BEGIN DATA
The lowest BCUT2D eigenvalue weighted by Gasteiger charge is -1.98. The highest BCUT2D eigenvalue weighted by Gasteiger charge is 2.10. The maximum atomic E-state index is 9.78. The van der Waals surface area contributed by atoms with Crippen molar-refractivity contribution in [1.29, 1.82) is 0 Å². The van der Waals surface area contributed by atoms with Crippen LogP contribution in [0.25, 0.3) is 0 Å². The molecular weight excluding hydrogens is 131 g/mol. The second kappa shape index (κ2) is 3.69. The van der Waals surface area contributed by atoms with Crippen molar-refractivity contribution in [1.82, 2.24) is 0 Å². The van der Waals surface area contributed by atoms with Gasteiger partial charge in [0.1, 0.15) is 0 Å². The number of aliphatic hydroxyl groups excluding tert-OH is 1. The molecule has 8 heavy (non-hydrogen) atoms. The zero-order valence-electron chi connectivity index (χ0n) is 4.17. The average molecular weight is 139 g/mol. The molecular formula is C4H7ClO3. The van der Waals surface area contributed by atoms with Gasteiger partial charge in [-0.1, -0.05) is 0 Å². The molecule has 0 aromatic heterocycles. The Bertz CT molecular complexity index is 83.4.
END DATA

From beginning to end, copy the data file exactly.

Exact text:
The lowest BCUT2D eigenvalue weighted by Gasteiger charge is -1.98. The highest BCUT2D eigenvalue weighted by Gasteiger charge is 2.10. The maximum atomic E-state index is 9.78. The van der Waals surface area contributed by atoms with Crippen molar-refractivity contribution in [1.29, 1.82) is 0 Å². The van der Waals surface area contributed by atoms with Crippen LogP contribution in [0.25, 0.3) is 0 Å². The molecular weight excluding hydrogens is 131 g/mol. The second kappa shape index (κ2) is 3.69. The van der Waals surface area contributed by atoms with Crippen molar-refractivity contribution in [1.82, 2.24) is 0 Å². The van der Waals surface area contributed by atoms with Gasteiger partial charge in [0.1, 0.15) is 0 Å². The number of aliphatic hydroxyl groups excluding tert-OH is 1. The molecule has 8 heavy (non-hydrogen) atoms. The zero-order valence-electron chi connectivity index (χ0n) is 4.17. The average molecular weight is 139 g/mol. The molecular formula is C4H7ClO3. The van der Waals surface area contributed by atoms with Gasteiger partial charge in [-0.1, -0.05) is 0 Å². The molecule has 0 aromatic heterocycles. The Bertz CT molecular complexity index is 83.4.